1) Is it worth the money? In today’s economy, money is a big concern for many people, especially those who are or will soon be responsible for feeding little mouths. If babies can be born just fine without doulas, why should you spend your extra cash on labor support? This question is of course based on your personal opinion of birth doulas, and unfortunately you will not know for sure what your opinion will be until a doula has attended your birth. The only way for you to make an informed decision, on whether or not to take this financial risk, is to learn as much as you can about doulas, and then interview doulas in your community. You may find that all the potential benefits of hiring one will convince you it is worth the money. And if you are just not able to come up with the cash, please call doulas in your area anyway. Some towns or cities have free doula programs, many individual doulas offer free or sliding-scale services to those in need, most offer payment plans or a barter option, and some hospitals offer free doulas to any patients who requests one. I have even heard of insurance companies that cover the cost of a doula. Of course you would have to call before labor starts to confirm this. Another idea is to ask your family and friends to help you pay for a doula as a baby shower gift. In conclusion, the money you spend on a birth doula could ensure you and your family with multiple long-term benefits, and if you base your answer to this concern on the experiences of women who have used a birth doula, I would hesitate to think it’s not worth the money.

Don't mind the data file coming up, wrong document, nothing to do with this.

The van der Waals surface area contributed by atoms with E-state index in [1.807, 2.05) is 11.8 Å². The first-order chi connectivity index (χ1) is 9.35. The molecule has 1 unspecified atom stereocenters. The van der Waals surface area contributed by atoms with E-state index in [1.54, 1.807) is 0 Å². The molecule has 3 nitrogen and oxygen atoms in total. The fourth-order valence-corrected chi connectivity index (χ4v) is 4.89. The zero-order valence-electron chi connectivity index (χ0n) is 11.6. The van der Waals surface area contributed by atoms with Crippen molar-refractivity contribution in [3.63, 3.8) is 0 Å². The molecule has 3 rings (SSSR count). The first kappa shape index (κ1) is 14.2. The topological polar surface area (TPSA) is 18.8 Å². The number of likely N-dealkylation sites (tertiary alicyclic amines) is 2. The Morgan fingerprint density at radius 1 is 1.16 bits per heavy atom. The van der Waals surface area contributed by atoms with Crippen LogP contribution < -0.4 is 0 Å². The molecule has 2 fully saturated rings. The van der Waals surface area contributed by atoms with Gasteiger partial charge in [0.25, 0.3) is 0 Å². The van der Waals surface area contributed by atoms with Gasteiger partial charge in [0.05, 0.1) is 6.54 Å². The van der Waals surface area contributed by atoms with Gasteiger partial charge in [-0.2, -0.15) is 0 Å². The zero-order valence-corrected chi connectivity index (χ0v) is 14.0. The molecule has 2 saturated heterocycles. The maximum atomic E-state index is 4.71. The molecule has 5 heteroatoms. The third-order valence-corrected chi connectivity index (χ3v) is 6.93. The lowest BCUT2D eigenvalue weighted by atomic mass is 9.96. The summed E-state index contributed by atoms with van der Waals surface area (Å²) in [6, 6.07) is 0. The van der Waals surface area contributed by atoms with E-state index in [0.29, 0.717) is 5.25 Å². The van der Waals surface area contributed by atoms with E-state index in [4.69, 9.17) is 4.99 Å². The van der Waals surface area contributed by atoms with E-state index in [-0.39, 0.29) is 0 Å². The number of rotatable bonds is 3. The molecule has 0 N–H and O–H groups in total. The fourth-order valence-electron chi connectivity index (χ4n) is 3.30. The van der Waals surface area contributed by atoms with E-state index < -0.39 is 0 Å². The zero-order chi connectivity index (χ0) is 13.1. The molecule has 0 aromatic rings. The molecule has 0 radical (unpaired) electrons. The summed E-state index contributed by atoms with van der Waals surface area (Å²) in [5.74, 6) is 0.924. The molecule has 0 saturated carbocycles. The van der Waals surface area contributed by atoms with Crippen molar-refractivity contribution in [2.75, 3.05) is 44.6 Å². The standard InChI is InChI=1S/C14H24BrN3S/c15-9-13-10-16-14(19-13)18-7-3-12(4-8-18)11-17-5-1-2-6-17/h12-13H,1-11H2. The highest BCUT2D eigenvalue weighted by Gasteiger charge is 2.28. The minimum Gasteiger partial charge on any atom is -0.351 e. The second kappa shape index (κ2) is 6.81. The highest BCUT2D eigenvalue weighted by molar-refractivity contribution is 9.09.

2) Will a doula replace my boyfriend/husband? I would dare say that the most common reason a woman either is not interested in using a doula, or changes her mind about hiring one, is because she wants her husband or boyfriend to be the primary support person and she thinks a doula will replace him. I am here to tell you that a good doula will do just the opposite. One of the core principles doulas are taught is to involve the husband as much as they are comfortable with. Most husbands at least want to be present for the birth to encourage their wives and to witness the birth of their child. Yet many men, who are not experienced in attending births, get overwhelmed with the intensity of labor and do not know how to support their wives they way they need it. As a result, it is not unusual for a man to back off and let the nurse and epidural do all the supporting. When the doula steps into the room, most men sigh in relief because, finally, someone is there who knows what is going on. The doula encourages not only the mother but the father, as to what is normal labor, and helps him to find specific pain relief and comfort measures that he can use to support his wife. Mothers report being more satisfied with their partner’s support, and the couples attended by a doula report increased bonding after birth, when a doula is there to support the couple through this life-changing event. Another way that the doula supports the husband is by allowing him more opportunity to create positive memories of the birth of his child. When the doula is present to support his role, he no longer feels the pressure to be a birth coach, and can instead just be there for his wife and love her, which is what women report wanting the most from their partners. And if the labor is longer or mom needs some space, her husband can leave for a short time to get a coffee, take a nap, or make phone calls, and know that his wife is being well-cared for. If the woman and her partner would like some time alone, the doula can step outside their room and “guard the door”, requesting the nurses or other staff to give the couple a few minutes alone. With a doula attending the birth, couples have more options, and tend to feel safer having someone there whom they met prior to labor and who will support the decisions they make about their care. Depending on the mother’s needs, as they change throughout labor, her doula may play an active role or remain in the background and let dad take over, but the overall atmosphere of the team is that the mother and father are the most important people in the room.